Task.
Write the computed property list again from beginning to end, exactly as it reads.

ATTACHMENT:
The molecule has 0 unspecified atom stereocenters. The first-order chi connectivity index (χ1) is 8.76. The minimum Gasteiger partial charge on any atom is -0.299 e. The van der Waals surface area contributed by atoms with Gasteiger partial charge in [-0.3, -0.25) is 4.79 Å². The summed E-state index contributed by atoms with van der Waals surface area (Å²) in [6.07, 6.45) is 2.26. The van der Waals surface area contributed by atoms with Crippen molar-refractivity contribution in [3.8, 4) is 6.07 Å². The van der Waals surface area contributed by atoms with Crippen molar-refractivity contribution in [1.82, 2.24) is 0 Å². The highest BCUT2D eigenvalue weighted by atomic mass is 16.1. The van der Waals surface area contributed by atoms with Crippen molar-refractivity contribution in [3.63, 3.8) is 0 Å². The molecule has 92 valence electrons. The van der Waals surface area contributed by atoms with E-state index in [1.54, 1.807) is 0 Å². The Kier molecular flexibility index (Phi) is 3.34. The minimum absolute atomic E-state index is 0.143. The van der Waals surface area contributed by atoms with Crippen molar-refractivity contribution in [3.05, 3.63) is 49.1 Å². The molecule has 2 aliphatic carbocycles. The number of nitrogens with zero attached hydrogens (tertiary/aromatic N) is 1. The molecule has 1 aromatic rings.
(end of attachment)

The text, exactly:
The molecule has 0 unspecified atom stereocenters. The first-order chi connectivity index (χ1) is 8.76. The minimum Gasteiger partial charge on any atom is -0.299 e. The van der Waals surface area contributed by atoms with Gasteiger partial charge in [-0.3, -0.25) is 4.79 Å². The summed E-state index contributed by atoms with van der Waals surface area (Å²) in [6.07, 6.45) is 2.26. The van der Waals surface area contributed by atoms with Crippen molar-refractivity contribution in [3.8, 4) is 6.07 Å². The van der Waals surface area contributed by atoms with Crippen molar-refractivity contribution in [1.82, 2.24) is 0 Å². The highest BCUT2D eigenvalue weighted by atomic mass is 16.1. The van der Waals surface area contributed by atoms with Crippen molar-refractivity contribution in [3.63, 3.8) is 0 Å². The molecule has 92 valence electrons. The van der Waals surface area contributed by atoms with E-state index in [1.54, 1.807) is 0 Å². The Kier molecular flexibility index (Phi) is 3.34. The minimum absolute atomic E-state index is 0.143. The van der Waals surface area contributed by atoms with Crippen molar-refractivity contribution in [3.05, 3.63) is 49.1 Å². The molecule has 2 aliphatic carbocycles. The number of nitrogens with zero attached hydrogens (tertiary/aromatic N) is 1. The molecule has 1 aromatic rings.